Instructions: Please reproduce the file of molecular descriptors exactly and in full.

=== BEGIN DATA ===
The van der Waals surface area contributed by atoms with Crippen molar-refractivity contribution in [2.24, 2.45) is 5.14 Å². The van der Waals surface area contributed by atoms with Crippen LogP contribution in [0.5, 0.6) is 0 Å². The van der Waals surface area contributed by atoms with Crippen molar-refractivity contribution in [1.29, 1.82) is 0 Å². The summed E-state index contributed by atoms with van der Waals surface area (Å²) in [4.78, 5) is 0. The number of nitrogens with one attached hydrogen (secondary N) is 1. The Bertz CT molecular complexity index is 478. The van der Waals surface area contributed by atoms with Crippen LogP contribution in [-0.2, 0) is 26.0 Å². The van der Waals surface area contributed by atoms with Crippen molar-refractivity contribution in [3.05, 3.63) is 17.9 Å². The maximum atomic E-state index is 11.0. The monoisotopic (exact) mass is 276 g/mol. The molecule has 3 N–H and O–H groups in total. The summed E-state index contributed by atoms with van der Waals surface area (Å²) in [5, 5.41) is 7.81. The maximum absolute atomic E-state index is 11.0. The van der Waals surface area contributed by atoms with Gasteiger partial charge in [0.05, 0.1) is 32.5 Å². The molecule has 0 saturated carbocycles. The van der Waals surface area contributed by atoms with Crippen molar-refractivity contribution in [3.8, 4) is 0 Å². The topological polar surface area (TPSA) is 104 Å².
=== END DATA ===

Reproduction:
The van der Waals surface area contributed by atoms with Crippen molar-refractivity contribution in [2.24, 2.45) is 5.14 Å². The van der Waals surface area contributed by atoms with Crippen LogP contribution in [0.5, 0.6) is 0 Å². The van der Waals surface area contributed by atoms with Crippen molar-refractivity contribution in [1.29, 1.82) is 0 Å². The summed E-state index contributed by atoms with van der Waals surface area (Å²) in [4.78, 5) is 0. The number of nitrogens with one attached hydrogen (secondary N) is 1. The Bertz CT molecular complexity index is 478. The van der Waals surface area contributed by atoms with Crippen LogP contribution in [-0.2, 0) is 26.0 Å². The van der Waals surface area contributed by atoms with Crippen molar-refractivity contribution in [3.05, 3.63) is 17.9 Å². The maximum atomic E-state index is 11.0. The monoisotopic (exact) mass is 276 g/mol. The molecule has 3 N–H and O–H groups in total. The summed E-state index contributed by atoms with van der Waals surface area (Å²) in [5, 5.41) is 7.81. The maximum absolute atomic E-state index is 11.0. The van der Waals surface area contributed by atoms with Gasteiger partial charge in [0.05, 0.1) is 32.5 Å². The molecule has 0 saturated carbocycles. The van der Waals surface area contributed by atoms with Crippen molar-refractivity contribution in [3.8, 4) is 0 Å². The topological polar surface area (TPSA) is 104 Å².